Stephen King on the short story

Published December 17, 2013 by Laura Crean Author

I just found this interview on a fellow author’s Twitter thread this morning and it basically caught my eye; I love Stephen King’s work, although I probably have only read a tiny portion of his books. The books that I have read I did so in my teens and they blew me away with their imaginative and inventiveness. I know a lot of people that really don’t like to read his books (like my Mother who said she could never get into them) I guess books and authors are rather like Marmite – you either love em or hate em!

Anyway, I have often found Stephen’s writing to be so clever, not just the stories, but the actual construction of them – Dolores Claiborne – for me was one of those stories that I just got hooked on because of the way it was written rather than the story itself and I just found myself falling in love with its composition and form and enjoyed the book all the more for that reason. The Time Traveller’s Wife by Audrey Niffenegger was another book that fascinated me because of the way it was written.

In this video Stephen talks about writing short stories and I have to agree that a lot of authors seem to shy away from them because they get hooked into writing their great ‘novel’. I myself have several novels on the go, but never seem to finish them and I have been wondering for a while now if often an idea for a novel (and all writers have so many of them) might be better suited as a short story. After all what gets a writer all fired up for writing in the first place is the ‘story’ the idea – the point you are trying to make! So maybe more authors should try and get a few more short stories ‘out there’ first before trying (and often failing – like me) to craft that super amazing 150, 000 word novel.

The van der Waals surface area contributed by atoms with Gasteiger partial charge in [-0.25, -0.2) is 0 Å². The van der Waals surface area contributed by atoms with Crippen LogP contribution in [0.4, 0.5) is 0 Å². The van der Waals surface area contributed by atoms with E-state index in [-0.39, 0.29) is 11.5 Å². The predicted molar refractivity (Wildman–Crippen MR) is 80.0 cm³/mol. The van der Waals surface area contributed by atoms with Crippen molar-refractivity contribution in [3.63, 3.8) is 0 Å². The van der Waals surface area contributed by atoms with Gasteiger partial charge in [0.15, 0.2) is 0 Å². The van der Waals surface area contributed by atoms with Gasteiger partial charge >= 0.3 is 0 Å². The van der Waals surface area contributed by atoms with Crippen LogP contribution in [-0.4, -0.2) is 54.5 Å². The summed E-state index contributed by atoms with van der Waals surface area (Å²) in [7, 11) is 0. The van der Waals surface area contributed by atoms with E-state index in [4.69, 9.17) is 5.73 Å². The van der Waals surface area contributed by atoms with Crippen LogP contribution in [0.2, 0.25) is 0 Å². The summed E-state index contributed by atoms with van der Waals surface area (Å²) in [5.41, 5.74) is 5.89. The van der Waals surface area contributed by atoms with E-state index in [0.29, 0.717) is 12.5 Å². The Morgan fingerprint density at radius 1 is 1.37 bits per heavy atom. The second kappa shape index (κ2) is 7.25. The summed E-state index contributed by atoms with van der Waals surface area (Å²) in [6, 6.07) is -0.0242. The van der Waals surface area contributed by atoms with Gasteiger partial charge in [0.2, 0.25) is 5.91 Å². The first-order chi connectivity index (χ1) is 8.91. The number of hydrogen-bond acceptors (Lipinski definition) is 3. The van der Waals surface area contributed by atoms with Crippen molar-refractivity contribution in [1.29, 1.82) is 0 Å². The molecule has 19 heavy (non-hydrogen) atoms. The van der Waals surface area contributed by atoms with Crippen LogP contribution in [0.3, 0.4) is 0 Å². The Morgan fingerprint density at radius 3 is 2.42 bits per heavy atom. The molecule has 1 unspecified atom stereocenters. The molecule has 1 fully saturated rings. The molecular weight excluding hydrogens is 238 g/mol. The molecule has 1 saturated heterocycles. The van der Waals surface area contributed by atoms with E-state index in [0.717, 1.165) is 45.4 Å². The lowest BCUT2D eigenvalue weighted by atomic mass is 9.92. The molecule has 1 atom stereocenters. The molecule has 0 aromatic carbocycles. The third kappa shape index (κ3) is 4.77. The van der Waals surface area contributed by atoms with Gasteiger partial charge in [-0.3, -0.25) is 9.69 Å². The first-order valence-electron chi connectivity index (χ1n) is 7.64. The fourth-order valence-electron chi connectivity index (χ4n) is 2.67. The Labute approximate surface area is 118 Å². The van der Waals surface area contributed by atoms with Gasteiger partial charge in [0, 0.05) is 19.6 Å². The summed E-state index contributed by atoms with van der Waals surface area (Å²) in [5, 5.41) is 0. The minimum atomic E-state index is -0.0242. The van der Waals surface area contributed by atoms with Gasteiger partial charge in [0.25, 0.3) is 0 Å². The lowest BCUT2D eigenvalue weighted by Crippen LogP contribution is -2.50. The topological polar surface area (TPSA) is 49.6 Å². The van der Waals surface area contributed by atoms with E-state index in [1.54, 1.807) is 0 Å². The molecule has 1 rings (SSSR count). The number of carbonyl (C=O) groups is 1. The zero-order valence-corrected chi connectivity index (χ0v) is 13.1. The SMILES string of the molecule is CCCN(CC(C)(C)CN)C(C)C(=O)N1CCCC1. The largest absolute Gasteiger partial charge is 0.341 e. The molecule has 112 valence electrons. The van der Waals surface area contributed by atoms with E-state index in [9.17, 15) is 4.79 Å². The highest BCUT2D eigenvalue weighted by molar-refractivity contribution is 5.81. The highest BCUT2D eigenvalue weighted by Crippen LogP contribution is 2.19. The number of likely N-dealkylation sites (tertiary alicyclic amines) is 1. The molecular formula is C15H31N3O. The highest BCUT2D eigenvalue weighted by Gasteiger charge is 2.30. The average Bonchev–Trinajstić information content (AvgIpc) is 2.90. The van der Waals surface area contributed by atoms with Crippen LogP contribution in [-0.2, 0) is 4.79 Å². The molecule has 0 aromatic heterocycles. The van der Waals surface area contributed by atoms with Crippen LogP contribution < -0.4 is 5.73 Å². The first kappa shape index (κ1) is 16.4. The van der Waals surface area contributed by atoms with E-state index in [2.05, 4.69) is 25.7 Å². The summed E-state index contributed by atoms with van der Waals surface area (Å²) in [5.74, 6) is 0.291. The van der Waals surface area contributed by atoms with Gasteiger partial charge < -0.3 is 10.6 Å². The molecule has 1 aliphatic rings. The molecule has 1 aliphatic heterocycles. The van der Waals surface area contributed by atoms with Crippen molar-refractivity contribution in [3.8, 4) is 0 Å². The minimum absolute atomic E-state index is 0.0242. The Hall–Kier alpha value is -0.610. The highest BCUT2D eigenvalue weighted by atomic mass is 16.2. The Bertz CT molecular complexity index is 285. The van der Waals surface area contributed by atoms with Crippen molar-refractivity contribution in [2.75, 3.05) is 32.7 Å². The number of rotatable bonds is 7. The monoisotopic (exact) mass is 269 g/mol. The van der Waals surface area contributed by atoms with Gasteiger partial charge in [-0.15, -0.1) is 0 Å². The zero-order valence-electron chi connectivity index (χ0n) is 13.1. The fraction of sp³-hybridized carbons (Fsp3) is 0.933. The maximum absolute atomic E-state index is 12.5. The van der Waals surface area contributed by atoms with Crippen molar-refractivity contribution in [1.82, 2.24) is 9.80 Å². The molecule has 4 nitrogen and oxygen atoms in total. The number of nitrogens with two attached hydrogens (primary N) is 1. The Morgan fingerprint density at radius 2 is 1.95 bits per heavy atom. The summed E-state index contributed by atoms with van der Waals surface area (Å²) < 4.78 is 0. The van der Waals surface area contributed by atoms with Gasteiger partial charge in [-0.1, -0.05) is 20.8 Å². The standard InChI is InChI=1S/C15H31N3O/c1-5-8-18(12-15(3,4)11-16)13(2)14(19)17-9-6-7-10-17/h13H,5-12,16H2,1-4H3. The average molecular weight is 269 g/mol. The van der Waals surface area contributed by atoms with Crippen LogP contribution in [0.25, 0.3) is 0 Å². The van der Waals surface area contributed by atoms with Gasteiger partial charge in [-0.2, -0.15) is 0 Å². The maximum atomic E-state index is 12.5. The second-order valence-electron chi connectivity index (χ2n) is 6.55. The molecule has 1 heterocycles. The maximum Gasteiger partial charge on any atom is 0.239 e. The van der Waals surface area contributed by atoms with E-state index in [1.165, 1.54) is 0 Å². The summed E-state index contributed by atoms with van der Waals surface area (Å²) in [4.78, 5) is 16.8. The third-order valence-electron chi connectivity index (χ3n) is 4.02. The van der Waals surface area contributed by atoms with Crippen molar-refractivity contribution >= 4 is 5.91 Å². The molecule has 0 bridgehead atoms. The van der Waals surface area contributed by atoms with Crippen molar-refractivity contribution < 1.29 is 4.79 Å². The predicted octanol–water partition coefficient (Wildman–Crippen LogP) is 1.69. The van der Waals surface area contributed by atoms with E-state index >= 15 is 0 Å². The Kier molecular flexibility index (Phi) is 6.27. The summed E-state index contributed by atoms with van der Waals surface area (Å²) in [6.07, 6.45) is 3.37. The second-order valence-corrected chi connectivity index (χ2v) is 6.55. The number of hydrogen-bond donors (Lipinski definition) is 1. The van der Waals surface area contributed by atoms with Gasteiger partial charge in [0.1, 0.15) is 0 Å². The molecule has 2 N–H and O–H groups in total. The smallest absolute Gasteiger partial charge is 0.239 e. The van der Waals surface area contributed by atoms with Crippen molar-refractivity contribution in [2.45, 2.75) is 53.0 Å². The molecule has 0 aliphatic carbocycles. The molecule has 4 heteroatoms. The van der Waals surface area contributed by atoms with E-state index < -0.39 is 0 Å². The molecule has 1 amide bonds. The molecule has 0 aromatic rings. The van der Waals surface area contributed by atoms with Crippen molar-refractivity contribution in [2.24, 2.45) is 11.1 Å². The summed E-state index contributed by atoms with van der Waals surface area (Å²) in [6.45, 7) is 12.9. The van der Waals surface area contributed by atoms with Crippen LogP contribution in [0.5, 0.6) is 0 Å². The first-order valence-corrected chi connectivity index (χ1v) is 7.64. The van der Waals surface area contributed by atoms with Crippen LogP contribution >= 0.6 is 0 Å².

I tell you one thing I have discovered about writing short stories – they’re actually not that easy to write – especially flash fiction – its hard to get everything you need to say to make the story work in a smaller amount of words. Now to me a short story is just that – short! I am talking a few thousand if not a few hundred words, but actually a short story can be pretty long, as much as 20,000 words! So it makes sense to me if you are just starting out with the ambition of writing a book to plan to start with a short story or two first and then see where that leads you. I have found in the last year that writing a short story is really useful to hone your ‘planning of a story’ skills – getting that beginning, middle and end all wrapped up in a tidy little plot that satisfies your writer’s need to construct an imagining to share with the world. I’m still only just learning, teaching myself as I go and you know what? That’s half the fun – I think I’ll see if I can find some more little interviews like this one and see what other useful advice from seasoned authors I can find.

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